2.5.3 The Board does not have any difficulty in accepting that the use of recycled paper has the advantage of being cheaper. The Appellant has also contended that the alignment of the slits transverse to the paper grain results in a higher resistance to tearing and that the land angles are essential for obtaining the desired cushioning effect. Since D1 is silent on the orientation of the slits relative to the paper grain and does not explicitly indicate the range of land angles obtainable with slitted kraft paper, a direct comparison between the claimed expandable paper material and the packing material according to D1 cannot be made. However, for the sake of further discussion, the Board will assume in favour of the Appellant that the claimed material is improved over the prior art in the sense that, in addition to being cheaper, it also has high tear resistance and provides, in expanded form, a high cushioning effect, and that these advantages correspond to the objectives underlying the problem to be solved.

2.6 It remains to be decided whether the achievement of these advantages by the features of Claim 1 is obvious in view of the available prior art.

2.6.1 Re: feature (a)

Recycled paper

The Board concurs with the Opposition Division in that, for ecological reasons, it was obvious for the skilled person at the relevant time to use recycled paper, particularly in the field of packing material. Furthermore, it was also known that recycled paper was not only environment-friendly but also offered economic advantages. Thus, at the priority date of the patent in suit, the skilled person would undoubtedly have considered the use of recycled paper in view of these apparent advantages.

The Appellant has argued that, by disclosing the use of kraft paper for packaging materials, D1 would teach away from the use of recycled paper because the fibres would become shorter with the recycling, which makes them unsuitable for the production of kraft paper.

As already observed above, the fibre length is not a feature of Claim 1. As was not refuted by the Appellant, there is no difference in principle between virgin and recycled material in respect of the fibre length, this depending on the kind of virgin fibres concerned and on the degradation the fibres experience during possibly repeated recycling. The Board is also not convinced that D14 and D16 teach that recycled fibres are unsuitable for the production of kraft paper. Whilst D14 indicates that "some packaging papers and board are made exclusively from virgin paper", this only concerns the case where "strength and purity are requisites" (page 4, last paragraph). This statement cannot be construed as a teaching that ordinary kraft paper should never include recycled material. In D16, it is indicated that "the paper used to make AssiDomän kraft paper contains exclusively fibres which come directly from the forest. 100% virgin fibre." (page 23, first full paragraph). Since this document was issued by AssiDomän Kraft Products AB and expressly concerns the quality of kraft paper produced by that particular company, it is not justifiable to conclude from this statement that recycled material is not to be used for kraft paper for generally applicable technical reasons.

Furthermore, D1 not only suggests using kraft paper as material for packaging but also cardboard (column 23, line 6). As can be derived from D14, it is common in the art to use recycled paper for cardboard (see page 3: "General Packaging Board"). Moreover, D14 even emphasises that "the packaging sector is a major user of waste paper" (page 4: "Raw materials", first paragraph).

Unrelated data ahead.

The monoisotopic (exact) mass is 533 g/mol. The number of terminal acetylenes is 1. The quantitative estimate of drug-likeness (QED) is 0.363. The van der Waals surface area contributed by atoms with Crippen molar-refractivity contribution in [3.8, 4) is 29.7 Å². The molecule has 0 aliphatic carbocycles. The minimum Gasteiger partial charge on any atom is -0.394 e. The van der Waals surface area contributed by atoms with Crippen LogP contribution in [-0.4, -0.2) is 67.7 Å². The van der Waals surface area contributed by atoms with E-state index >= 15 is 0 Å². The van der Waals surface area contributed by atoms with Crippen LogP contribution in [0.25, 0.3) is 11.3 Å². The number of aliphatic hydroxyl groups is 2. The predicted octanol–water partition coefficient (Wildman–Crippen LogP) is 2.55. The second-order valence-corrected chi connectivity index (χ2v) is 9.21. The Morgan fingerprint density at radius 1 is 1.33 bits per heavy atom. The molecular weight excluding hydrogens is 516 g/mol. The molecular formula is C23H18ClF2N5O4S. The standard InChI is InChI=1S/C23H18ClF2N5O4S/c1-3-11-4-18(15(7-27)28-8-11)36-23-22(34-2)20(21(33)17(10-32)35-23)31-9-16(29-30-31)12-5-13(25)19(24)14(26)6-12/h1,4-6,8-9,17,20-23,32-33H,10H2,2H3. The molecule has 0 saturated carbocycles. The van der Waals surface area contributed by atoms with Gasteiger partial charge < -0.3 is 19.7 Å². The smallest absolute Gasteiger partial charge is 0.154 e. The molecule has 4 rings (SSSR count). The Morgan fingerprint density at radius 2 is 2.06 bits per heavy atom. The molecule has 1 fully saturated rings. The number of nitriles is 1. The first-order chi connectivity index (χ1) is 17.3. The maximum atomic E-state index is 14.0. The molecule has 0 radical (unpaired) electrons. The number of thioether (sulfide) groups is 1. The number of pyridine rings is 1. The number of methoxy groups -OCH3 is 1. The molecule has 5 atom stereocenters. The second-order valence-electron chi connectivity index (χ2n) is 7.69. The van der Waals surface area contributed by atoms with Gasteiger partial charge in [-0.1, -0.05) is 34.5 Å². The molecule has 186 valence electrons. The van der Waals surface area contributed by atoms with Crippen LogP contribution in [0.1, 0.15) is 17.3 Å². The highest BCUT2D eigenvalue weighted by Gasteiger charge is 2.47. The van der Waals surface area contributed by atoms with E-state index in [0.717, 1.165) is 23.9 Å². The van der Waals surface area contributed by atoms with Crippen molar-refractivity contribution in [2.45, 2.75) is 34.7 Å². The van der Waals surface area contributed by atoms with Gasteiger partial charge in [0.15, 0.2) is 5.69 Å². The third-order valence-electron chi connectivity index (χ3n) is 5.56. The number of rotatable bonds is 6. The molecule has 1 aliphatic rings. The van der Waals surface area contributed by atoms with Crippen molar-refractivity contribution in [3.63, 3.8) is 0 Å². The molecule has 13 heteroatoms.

Consequently, the Board cannot accept the Appellant's argument that D1 teaches away from using recycled paper for packaging material.

2.6.2 Re: feature (b)

Slits extending transversely to the grain of the paper

D1 discloses in Figures 7 to 16 a machine for producing slits in expandable metal foil. Mounted at the input end is a feed roller and at the take-up end of the machine is a take-up roller. The operation of the machine leads to production of metal foil with transverse lines of discontinuous slits (column 14, line 9 to column 15, line 56).

It is common ground that the metal foil according to D1 does not have a grain structure. However, it is also commonly known that, in the production of (a roll of) paper, the fibres tend to be generally aligned in the longitudinal direction, conventionally referred to as "the machine direction". Thus, if the metal foil roll described in D1 were replaced by a paper roll, then the slits would extend transversely to the paper grain (or to "the machine direction"). This is not disputed by the Appellant.

The Appellant, however, argued that D1 did not suggest using rolls of paper but rather the use of cardboard for making the packaging materials. By reference to RWT (Statutory Declaration of R.W. Townsend), the Appellant asserted that, if individual pieces of cardboard cuttings were put to the slitting machine according to the process of D1, there would be no compelling reason for orienting the slits in the transverse direction to the paper grain (see RWT, page 5, paragraph 14). The Board would remark, however, that in the same document, in the preceding paragraph to the one cited by the Appellant, it is stated that "It is self-evident to me that ... when tension is applied to the slit sheet to open the slits, the stress which is applied to the paper may well cause the paper to tear in the direction of the slits. It is very well known in the paper industry that the resistance to tearing in the cross direction is significantly higher than resistance to tearing in the machine direction [i.e. the grain direction - remark added by the Board]... Thus, if I had been asked to put D1 into practice with strong Kraft paper, and I had not already been directed to orient the slits in the transverse direction, I would have automatically have (sic) done this, because I would have known that it would have produced a paper which was less likely to tear" (see RWT, page 4, paragraph 13).